Lord, I should have rules. Because it takes so long for me to finish a poem now, I have repeatedly gotten myself into a pickle over writing something that I thought was quite good, and that I thought was finished, and so excitedly decided to fire it off to some great journal who I was sure would feel the same way. And, repeatedly, a month or so later I would see some clear flaw or clear way to make the poem measurably better. Which means the poem was not finished at all. Then, I would either have to wait for the poem to come back, as it almost always would, or write the journal and ask for the poem back because by then it was in such a different form. This problem has not gone away with experience but for some reason increased. All I can say is that at least the “final product” does, finally, get finished and is, finally, the way I want it to be. But it ends up being published in a journal quite different from the one I first wanted it to appear in.

Could you talk about fact and fiction and how this poem negotiates the two?

This poem is based on fact but is mostly fiction. My brother’s problems were real and large. However, I did not have a French cookbook, but I wanted one. I had seen storm clouds some time like the ones I describe, but not any time during or around the writing of the poem. And I, at that time, was seeing a young woman who one afternoon was asleep in her bed and did look peaceful. When I showed her the poem, she said that she never felt like that. She felt bad and sad almost all the time. Loomings. So I guess I was using my fictive imagination. She really did look so peaceful though. And pretty too.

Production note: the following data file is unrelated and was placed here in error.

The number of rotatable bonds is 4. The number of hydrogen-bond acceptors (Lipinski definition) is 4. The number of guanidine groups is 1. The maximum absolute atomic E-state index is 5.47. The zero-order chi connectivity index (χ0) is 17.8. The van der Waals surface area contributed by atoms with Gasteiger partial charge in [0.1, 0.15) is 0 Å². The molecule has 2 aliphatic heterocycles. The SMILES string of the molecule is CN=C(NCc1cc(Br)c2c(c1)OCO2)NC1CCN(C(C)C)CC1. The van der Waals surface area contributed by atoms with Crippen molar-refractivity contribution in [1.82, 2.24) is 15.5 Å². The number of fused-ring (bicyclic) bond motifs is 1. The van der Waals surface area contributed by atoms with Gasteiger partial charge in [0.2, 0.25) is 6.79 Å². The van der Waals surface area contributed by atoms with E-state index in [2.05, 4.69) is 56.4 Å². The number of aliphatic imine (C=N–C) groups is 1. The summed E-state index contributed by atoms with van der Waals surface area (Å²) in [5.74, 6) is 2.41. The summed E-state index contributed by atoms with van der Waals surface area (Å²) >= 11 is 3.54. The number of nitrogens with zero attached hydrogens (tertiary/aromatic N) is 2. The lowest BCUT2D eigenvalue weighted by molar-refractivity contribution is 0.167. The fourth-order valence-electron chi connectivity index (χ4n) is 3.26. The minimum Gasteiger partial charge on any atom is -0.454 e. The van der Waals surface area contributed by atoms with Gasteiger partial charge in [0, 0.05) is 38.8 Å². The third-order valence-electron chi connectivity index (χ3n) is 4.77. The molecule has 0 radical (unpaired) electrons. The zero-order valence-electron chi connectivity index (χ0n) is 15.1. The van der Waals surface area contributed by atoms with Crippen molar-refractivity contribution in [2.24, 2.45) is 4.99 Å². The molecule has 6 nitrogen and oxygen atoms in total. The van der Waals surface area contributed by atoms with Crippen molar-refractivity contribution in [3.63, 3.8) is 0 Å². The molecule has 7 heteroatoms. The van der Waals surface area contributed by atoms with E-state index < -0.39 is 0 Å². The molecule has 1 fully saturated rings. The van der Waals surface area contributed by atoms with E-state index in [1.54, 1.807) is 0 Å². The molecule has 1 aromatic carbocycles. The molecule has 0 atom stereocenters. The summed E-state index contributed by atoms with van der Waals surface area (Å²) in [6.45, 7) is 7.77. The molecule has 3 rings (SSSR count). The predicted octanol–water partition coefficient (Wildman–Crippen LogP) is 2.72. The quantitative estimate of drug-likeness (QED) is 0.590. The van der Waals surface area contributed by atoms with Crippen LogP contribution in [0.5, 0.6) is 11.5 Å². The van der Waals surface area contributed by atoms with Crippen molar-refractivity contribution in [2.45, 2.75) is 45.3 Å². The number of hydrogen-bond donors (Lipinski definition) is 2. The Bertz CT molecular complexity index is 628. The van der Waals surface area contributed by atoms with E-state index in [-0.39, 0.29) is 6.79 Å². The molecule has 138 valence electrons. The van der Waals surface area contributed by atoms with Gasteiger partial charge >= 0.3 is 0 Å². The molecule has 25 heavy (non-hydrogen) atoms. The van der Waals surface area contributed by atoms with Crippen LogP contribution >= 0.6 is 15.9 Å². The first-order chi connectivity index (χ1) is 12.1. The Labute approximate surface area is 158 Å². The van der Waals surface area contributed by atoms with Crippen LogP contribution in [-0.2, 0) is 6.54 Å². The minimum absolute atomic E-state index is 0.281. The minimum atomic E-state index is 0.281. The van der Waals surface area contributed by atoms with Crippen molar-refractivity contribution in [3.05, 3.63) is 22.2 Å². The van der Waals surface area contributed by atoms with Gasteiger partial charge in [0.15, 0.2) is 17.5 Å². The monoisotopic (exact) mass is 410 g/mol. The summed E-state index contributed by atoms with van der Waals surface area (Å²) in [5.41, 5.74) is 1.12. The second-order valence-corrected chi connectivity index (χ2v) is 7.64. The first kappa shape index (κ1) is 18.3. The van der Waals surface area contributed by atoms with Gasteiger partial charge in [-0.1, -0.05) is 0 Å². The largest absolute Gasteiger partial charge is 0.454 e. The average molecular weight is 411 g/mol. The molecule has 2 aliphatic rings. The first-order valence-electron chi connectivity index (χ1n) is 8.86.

Is this a narrative poem?


Did you let anyone see drafts of this poem before you finished it? Is there an individual or a group of individuals with whom you regularly share work?

I do have one or two friends that I am in an e-mail mode with as I write my poems. And I also show my work to my wife, although I think she tries to offer mostly positive and constructive opinions. I am a bit loath to send work out into the naked world without someone beside myself having given me an opinion on it.

Was this poem finished or abandoned?

This poem was finished. I will work on the short ones, most of the time, until they seem so. Longer ones, I occasionally work until I do not think they would embarrass me or hope they are finished.


  1. Wonderful; pathos of the real.

    Great discussion.

  2. Thanks so much for this, Brian--

  3. i think i'll start defining some of my poems as narrative - barely :) love that!

  4. I love this poem. Because I have bifocals and am reading on the Internet...I kept seeing "Unsent" as "Urgent." I felt the urgency AND the unsentness. But it was sent, just in this way.

  5. Leon, once again this poem hit me in the heart and made me cry outloud. You are my hero. You are one of my favorite poets, and I like your poems too. You helped me so much with my own work at the Catskills' Writers Workshop in Oneonta, NY at Hartwick. You probably don't even remember me, but I remember the last night of the conference when we sat at a table and sang Janis Joplin songs. My husband was really sick at the time and eventually got better a year or so ago with experimental Kidney transplants at the Cleveland Clinics. My youngest daughter was struggling with cognitive disability. But your poetry and help with mine stuck. I finally had a chap book published a year or so ago. I would love to send it to you. Please if you get this email me where to send it. My name is Annie, and my email is . My friend who knows how much I love your work sent me this. I am so glad she did.